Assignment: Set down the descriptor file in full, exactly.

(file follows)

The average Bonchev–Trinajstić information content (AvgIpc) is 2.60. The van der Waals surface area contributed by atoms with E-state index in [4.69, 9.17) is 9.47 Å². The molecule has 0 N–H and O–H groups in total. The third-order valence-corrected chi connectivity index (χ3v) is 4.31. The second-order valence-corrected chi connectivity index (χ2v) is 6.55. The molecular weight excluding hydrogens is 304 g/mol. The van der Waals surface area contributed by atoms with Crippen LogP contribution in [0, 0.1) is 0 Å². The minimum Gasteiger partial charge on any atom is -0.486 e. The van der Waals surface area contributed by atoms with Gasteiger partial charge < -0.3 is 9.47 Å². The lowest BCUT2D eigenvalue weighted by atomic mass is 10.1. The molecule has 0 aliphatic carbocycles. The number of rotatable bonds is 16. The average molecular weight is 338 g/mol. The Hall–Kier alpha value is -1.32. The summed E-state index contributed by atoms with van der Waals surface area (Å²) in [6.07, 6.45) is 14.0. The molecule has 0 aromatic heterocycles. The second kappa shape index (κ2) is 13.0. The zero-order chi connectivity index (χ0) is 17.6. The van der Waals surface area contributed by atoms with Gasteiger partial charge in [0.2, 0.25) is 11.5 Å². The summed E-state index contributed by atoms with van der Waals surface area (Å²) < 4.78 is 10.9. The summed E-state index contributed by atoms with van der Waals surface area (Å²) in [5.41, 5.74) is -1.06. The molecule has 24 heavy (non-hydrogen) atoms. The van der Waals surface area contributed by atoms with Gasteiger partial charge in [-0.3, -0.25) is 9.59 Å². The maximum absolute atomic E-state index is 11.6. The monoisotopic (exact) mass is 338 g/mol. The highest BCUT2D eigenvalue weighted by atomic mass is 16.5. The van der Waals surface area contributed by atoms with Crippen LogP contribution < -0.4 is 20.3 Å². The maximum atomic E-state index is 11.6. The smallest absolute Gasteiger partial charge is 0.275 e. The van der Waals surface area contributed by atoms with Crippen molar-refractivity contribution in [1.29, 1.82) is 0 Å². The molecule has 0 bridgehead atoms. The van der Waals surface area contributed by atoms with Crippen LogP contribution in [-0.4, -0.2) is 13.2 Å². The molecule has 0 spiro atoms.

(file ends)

The average Bonchev–Trinajstić information content (AvgIpc) is 2.60. The van der Waals surface area contributed by atoms with E-state index in [4.69, 9.17) is 9.47 Å². The molecule has 0 N–H and O–H groups in total. The third-order valence-corrected chi connectivity index (χ3v) is 4.31. The second-order valence-corrected chi connectivity index (χ2v) is 6.55. The molecular weight excluding hydrogens is 304 g/mol. The van der Waals surface area contributed by atoms with Crippen LogP contribution in [0, 0.1) is 0 Å². The minimum Gasteiger partial charge on any atom is -0.486 e. The van der Waals surface area contributed by atoms with Gasteiger partial charge < -0.3 is 9.47 Å². The lowest BCUT2D eigenvalue weighted by atomic mass is 10.1. The molecule has 0 aliphatic carbocycles. The number of rotatable bonds is 16. The average molecular weight is 338 g/mol. The Hall–Kier alpha value is -1.32. The summed E-state index contributed by atoms with van der Waals surface area (Å²) in [6.07, 6.45) is 14.0. The molecule has 0 aromatic heterocycles. The second kappa shape index (κ2) is 13.0. The zero-order chi connectivity index (χ0) is 17.6. The van der Waals surface area contributed by atoms with Gasteiger partial charge in [0.2, 0.25) is 11.5 Å². The summed E-state index contributed by atoms with van der Waals surface area (Å²) < 4.78 is 10.9. The summed E-state index contributed by atoms with van der Waals surface area (Å²) in [5.41, 5.74) is -1.06. The molecule has 24 heavy (non-hydrogen) atoms. The van der Waals surface area contributed by atoms with Gasteiger partial charge in [-0.3, -0.25) is 9.59 Å². The maximum absolute atomic E-state index is 11.6. The monoisotopic (exact) mass is 338 g/mol. The highest BCUT2D eigenvalue weighted by atomic mass is 16.5. The van der Waals surface area contributed by atoms with Crippen LogP contribution < -0.4 is 20.3 Å². The maximum atomic E-state index is 11.6. The smallest absolute Gasteiger partial charge is 0.275 e. The van der Waals surface area contributed by atoms with Crippen molar-refractivity contribution in [1.29, 1.82) is 0 Å². The molecule has 0 bridgehead atoms. The van der Waals surface area contributed by atoms with Crippen LogP contribution in [-0.4, -0.2) is 13.2 Å². The molecule has 0 spiro atoms.